10/28/2015 07:49 EDT | Updated 10/28/2015 11:59 EDT

Katie Telford, Justin Trudeau's Possible New Chief Of Staff, Loves Numbers

Incoming prime minister Justin Trudeau is expected to name Katie Telford as his chief of staff, The Globe and Mail reported Tuesday.

Telford most recently served as director of the Liberal Party's successful election campaign that saw them elected to a majority government with 184 seats.

Her possible appointment would make her only the second female chief of staff to a PM, after Jodi White served Kim Campbell in 1993. And, at 37, Telford would also be among the youngest to hold the position.

But who is Katie Telford, and what roles has she served in leading up to one of the most important positions in Canadian politics?

She worked as a page when she was 12 years old.

Telford's engagement in politics stretches all the way back to when she was 12 years old. At that time, the Toronto-raised daughter of public servants spent weeks working as a page at Queen's Park while Bob Rae led an NDP government, The Ottawa Citizen reported.

For her, politics is a game of numbers.

In a YouTube video from 2013, she said when she wakes up in the morning, she checks her Blackberry and looks for an Excel spreadsheet that shows how much money was raised for the party the day before. But that was not the only campaign statistic she kept a close eye on.

"I love the numbers because they don't lie," she said.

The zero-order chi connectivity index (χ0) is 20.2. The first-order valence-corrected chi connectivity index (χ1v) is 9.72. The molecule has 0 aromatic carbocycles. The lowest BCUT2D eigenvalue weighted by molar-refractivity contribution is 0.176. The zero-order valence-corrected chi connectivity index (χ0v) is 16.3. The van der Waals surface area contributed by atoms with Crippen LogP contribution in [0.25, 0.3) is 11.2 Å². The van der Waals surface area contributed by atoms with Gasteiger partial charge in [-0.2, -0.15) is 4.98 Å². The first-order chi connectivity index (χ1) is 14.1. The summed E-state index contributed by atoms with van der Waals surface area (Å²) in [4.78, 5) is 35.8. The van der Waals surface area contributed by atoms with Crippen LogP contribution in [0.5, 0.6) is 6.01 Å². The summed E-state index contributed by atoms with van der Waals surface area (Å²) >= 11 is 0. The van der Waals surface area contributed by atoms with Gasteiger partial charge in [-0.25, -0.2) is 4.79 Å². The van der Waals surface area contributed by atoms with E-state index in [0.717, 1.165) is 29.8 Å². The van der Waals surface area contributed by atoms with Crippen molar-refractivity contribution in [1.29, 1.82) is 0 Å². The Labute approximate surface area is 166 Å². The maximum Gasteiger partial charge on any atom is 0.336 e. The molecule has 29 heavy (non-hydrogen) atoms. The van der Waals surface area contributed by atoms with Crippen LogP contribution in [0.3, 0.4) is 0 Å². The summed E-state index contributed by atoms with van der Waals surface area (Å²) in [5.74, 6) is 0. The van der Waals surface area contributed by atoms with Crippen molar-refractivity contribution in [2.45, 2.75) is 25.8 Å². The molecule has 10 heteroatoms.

She and Trudeau confidante Gerald Butts are longtime colleagues.

The two met while Telford ran the debating club at the University of Ottawa, at a time when Butts had won two consecutive national debating championships. They later worked together at Queen's Park — she for former education minister Gerard Kennedy, he for ex-premier Dalton McGuinty.

She served a previous Liberal leader.

After helming Gerard Kennedy's Liberal leadership run in 2006 (in which Trudeau had endorsed him), Telford served as deputy chief of staff for Stephane Dion when he won the job.

Kennedy was instrumental in making him leader; he dropped out of the race following the first ballot results, and supported Dion. He would go on to win the leadership over Michael Ignatieff, with 54.7 per cent of the vote.

Critics have called her too young and too "Toronto." She has proven them wrong.

Telford faced plenty of criticism when Trudeau named her to helm his campaign for the leadership of the Liberal Party, The Toronto Star reported.

"A lot of the usual suspects called up and said, 'No, no, no. You need someone 'grownup' in charge; you need someone with a steady hand,'" Trudeau told the Star in 2013. He said of those critics, "Oh, OK — one of those people who've done so well by us in the last three election cycles."

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